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JEAN VANIER: WHAT IT MEANS TO BE HUMAN
As the young literary editor of The Scotsman in the mid-1960s, Christopher MacLehose proudly commissioned a series of two-page articles on the post-war novel in various countries. Germany, Italy, France, Japan and the Netherlands all received their due. Then one day his editor stopped him in the corridor. ‘Christopher,’ he said, ‘the North Vietnamese novel – more than half a page and you’re fired.’
Lunch at the Palazzo da Mosto is such a quintessentially Venetian experience that it would seem disrespectful not to arrive by way of the Grand Canal. Stepping ashore from a water taxi close to the Rialto, you find yourself at the end of a broad, sunny street lined with the usual tourist shops; but turn aside into a dark alleyway where the sky is a far-off ribbon of blue, and you step into another age.
You do not have to spend long in Tam Dalyell’s company to discover why he drives Government ministers demented, and has the rare distinction of being anathema to both Tony Blair and Margaret Thatcher.
Anyone who has read the Just So Stories can tell you what the crocodile has for dinner. But what does Redmond O’Hanlon – author, traveller and natural historian – tuck into of a quiet evening at his Oxfordshire cottage? His hilarious, compelling books of jungle exploration (Into the Heart of Borneo, In Trouble Again and Congo Journey) are so full of gorge-raising, stomach-turning, bowel-disordering delicacies that it seems a shame to find him sitting down to anything less disgusting than a weevil fricassée.
If you were to draw a Venn diagram of London’s literary circles, the shaded area would be Claire Tomalin. As an author she has won Whitbread and Hawthornden and James Tait Black Memorial prizes; as a former literary editor she counts Julian Barnes, Timothy Mo and Clive James among her protégés; as a sitter on committees she has graced the British Library, the Royal Society of Literature and PEN; as a wife she enjoys the tea-making expertise of Michael Frayn. Among the big cheeses of the book world, she is up there with Samuel Pepys’s Parmesan, which he buried in his garden for safekeeping as the Great Fire of London raged on 4th September 1666.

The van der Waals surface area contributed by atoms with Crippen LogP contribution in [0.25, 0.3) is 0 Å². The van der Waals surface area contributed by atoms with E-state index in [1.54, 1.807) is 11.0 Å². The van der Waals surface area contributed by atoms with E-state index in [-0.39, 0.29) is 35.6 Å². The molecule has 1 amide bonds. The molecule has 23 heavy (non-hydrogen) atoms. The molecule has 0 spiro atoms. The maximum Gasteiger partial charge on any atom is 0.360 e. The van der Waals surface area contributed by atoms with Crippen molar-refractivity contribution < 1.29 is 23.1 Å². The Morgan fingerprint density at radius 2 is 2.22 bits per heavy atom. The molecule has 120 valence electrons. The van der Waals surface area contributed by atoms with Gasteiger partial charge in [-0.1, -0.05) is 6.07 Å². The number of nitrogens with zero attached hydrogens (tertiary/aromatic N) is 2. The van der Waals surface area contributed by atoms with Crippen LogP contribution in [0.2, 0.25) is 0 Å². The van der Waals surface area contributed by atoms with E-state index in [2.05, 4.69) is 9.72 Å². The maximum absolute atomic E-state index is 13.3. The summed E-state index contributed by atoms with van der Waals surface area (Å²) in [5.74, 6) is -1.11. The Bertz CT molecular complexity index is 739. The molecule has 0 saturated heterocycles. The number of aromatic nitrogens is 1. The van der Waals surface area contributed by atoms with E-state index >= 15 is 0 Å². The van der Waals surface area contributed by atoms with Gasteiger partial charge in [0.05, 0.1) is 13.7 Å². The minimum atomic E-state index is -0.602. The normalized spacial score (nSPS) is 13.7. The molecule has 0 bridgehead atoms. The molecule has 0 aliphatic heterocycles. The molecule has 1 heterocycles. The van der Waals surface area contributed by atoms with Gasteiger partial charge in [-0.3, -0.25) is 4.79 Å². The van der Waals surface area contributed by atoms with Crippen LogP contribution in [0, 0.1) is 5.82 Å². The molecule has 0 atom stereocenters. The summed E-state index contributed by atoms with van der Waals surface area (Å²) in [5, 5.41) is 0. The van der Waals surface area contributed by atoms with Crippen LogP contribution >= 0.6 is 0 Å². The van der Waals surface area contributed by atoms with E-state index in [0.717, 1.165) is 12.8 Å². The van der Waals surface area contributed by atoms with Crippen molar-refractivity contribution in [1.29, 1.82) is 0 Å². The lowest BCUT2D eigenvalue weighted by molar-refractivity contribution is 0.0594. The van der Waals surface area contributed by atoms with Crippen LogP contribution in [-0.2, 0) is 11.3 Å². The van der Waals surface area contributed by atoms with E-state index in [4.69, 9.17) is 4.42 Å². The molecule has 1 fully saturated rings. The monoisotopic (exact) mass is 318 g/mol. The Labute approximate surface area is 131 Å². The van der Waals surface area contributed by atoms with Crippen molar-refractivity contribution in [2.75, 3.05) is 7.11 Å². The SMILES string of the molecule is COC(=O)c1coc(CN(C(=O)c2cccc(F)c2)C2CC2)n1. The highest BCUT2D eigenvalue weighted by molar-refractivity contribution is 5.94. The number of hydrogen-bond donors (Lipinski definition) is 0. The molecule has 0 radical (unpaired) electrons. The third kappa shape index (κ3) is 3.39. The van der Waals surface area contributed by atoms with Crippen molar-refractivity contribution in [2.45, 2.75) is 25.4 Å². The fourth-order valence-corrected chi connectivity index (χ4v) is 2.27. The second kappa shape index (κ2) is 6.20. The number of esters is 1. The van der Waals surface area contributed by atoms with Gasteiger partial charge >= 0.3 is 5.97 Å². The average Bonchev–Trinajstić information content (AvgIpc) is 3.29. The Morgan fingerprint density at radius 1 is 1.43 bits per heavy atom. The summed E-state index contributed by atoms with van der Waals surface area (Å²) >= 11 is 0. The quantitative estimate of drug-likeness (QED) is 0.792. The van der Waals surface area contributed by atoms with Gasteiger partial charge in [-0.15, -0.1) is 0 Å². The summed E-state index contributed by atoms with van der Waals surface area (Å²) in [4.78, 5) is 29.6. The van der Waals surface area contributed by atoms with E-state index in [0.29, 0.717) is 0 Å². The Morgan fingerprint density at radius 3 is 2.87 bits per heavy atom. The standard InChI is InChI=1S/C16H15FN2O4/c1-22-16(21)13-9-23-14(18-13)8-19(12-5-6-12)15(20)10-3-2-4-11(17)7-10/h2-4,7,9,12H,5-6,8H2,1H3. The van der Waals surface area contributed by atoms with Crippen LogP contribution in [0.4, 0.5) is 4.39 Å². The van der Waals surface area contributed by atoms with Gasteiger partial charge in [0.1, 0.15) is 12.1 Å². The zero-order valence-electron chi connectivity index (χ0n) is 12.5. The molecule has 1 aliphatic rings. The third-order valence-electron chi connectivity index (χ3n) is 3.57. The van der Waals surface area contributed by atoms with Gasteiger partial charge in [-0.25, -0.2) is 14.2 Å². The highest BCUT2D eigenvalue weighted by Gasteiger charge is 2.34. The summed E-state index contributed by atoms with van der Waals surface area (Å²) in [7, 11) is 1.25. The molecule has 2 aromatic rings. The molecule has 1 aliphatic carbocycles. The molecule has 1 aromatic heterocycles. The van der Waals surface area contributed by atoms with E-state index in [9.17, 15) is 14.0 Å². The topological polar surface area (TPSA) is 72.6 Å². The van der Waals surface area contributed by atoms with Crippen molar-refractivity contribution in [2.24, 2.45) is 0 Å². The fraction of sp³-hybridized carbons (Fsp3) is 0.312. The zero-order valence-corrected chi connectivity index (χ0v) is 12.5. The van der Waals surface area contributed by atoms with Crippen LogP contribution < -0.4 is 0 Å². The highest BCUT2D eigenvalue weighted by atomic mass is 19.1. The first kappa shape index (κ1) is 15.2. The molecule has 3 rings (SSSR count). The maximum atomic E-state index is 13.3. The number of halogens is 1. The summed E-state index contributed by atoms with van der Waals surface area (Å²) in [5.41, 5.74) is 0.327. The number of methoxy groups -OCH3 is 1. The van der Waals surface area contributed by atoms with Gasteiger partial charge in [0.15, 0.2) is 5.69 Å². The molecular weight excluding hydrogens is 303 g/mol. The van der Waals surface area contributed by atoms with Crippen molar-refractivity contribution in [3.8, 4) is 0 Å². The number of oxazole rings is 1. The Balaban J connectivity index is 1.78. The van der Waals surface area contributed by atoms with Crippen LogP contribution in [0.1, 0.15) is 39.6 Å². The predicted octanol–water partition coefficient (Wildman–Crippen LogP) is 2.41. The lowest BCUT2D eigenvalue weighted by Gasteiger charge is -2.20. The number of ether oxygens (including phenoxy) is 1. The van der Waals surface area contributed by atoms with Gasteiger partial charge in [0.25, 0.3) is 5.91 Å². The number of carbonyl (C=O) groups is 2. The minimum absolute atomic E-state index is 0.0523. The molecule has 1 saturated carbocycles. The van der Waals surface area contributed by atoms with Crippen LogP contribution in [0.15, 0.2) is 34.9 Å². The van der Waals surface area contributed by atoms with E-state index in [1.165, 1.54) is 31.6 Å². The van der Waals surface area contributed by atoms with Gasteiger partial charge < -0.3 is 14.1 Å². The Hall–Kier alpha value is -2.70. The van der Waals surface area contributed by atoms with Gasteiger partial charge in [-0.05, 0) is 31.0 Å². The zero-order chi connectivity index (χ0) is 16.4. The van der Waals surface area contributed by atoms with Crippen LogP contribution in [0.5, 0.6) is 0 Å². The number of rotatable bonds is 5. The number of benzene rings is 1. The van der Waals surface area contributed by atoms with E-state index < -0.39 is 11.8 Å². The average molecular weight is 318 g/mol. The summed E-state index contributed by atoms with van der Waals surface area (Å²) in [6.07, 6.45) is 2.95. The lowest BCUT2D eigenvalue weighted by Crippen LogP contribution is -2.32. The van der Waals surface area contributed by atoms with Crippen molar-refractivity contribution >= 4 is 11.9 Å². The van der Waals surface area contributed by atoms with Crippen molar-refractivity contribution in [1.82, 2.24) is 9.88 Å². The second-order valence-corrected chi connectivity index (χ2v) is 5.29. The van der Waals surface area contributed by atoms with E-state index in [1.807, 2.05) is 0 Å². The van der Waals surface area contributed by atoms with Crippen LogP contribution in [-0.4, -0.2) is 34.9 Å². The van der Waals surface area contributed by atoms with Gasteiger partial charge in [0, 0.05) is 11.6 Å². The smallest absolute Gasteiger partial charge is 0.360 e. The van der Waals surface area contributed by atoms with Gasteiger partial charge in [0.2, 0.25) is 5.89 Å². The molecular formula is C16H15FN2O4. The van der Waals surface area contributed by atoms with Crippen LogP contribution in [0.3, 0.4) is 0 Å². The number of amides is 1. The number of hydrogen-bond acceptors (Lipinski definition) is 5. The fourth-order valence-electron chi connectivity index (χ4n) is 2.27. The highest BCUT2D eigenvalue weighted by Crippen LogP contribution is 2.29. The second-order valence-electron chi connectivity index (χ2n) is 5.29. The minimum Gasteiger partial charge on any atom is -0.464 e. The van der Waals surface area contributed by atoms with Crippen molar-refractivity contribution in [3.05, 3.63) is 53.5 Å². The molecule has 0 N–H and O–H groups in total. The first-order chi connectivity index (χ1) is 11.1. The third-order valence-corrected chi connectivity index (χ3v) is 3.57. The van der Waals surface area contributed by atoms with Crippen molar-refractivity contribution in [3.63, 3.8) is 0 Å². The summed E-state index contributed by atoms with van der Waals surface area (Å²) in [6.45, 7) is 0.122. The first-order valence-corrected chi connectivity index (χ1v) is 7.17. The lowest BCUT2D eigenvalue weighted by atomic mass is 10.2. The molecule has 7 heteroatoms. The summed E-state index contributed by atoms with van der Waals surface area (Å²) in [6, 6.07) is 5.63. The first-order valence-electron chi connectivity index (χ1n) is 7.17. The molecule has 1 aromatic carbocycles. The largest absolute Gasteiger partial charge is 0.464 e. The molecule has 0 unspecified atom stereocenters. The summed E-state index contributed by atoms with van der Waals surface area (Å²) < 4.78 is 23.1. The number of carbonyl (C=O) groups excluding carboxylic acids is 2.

A suite at the Savoy sounds like an eminently suitable place to meet Sir Ian McKellen. Its opulence is of the kind that ought to be enjoyed by an international film star; its location – surrounded by theatres, and a short carriage-drive from Buckingham Palace – makes it a perfect green room for one of our few actor knights. But Sir Ian is anxious to point out that he doesn’t actually live at the Savoy: he has simply come up river from Limehouse for the day; and as he fidgets in his Regency striped armchair – constantly rearranging himself, like one of those rubber toys that you scrumple up and watch gradually regain their original shape – he certainly seems far from at home.
Nothing can adequately prepare you for Craigie Aitchison’s house in south London, but if you imagine a cross between Aladdin’s cave and the premises of Steptoe & Son, you will be half way there. The amount of bric-a-brac is heroic.
When Niki Lauda was asked to wear a suit for the launch of the Jaguar R3 racing car, he refused. ‘No,’ he said, ‘there’s no need. I’m different: I only have one ear.’
There is a celebrated scene from Oklahoma! in which the mutually antagonistic farmers and cowboys set aside their differences and come together for a hoe-down. Something of the same spirit will be found in London this week when the bookmen of the Royal Society of Literature and the scientists of the Royal Society gather for the first of a new programme of joint meetings.
Four years into researching White Mughals, the true story of a love affair between a British diplomat and an Indian noblewoman in the age of Jane Austen, William Dalrymple was on a final visit to Hyderabad, where the couple had met. He had four hours to spare before catching the plane home, and decided to visit the bazaar to buy some ornate metalwork boxes – for which the city is famous – as presents for his family. But it was a Sunday: most of the bazaar was closed, and Dalrymple was beginning to despair when a stranger – offering his help in broken English – led him off to make one of the most extraordinary discoveries of writing career.
The Warwickshire Constabulary’s headquarters at Leek Wootton resembles something between a minor public school and a country club. A leafy avenue leads to a down-on-its-luck manor house surrounded by token lawns and a rabble of modern outbuildings; only the stern notices cautioning against parking on the verge, and a series of small mounds where a SWAT team of moles has been on underground manoeuvres, hints that this is a control-and-command centre in the struggle of law against disorder.
Until recently, Frances Barber was so embarrassed by her voice that even the bathroom tiles seemed too discerning an audience. Apart from an appearance as Nancy in a school production of Oliver!, she had never sung in public in her life: the suggestion that she should star in a new musical seemed ‘the most preposterous thing I had ever heard’.
To walk around the grounds of the Cass Sculpture Foundation at Goodwood is to feel your grip on reality being slowly prised loose.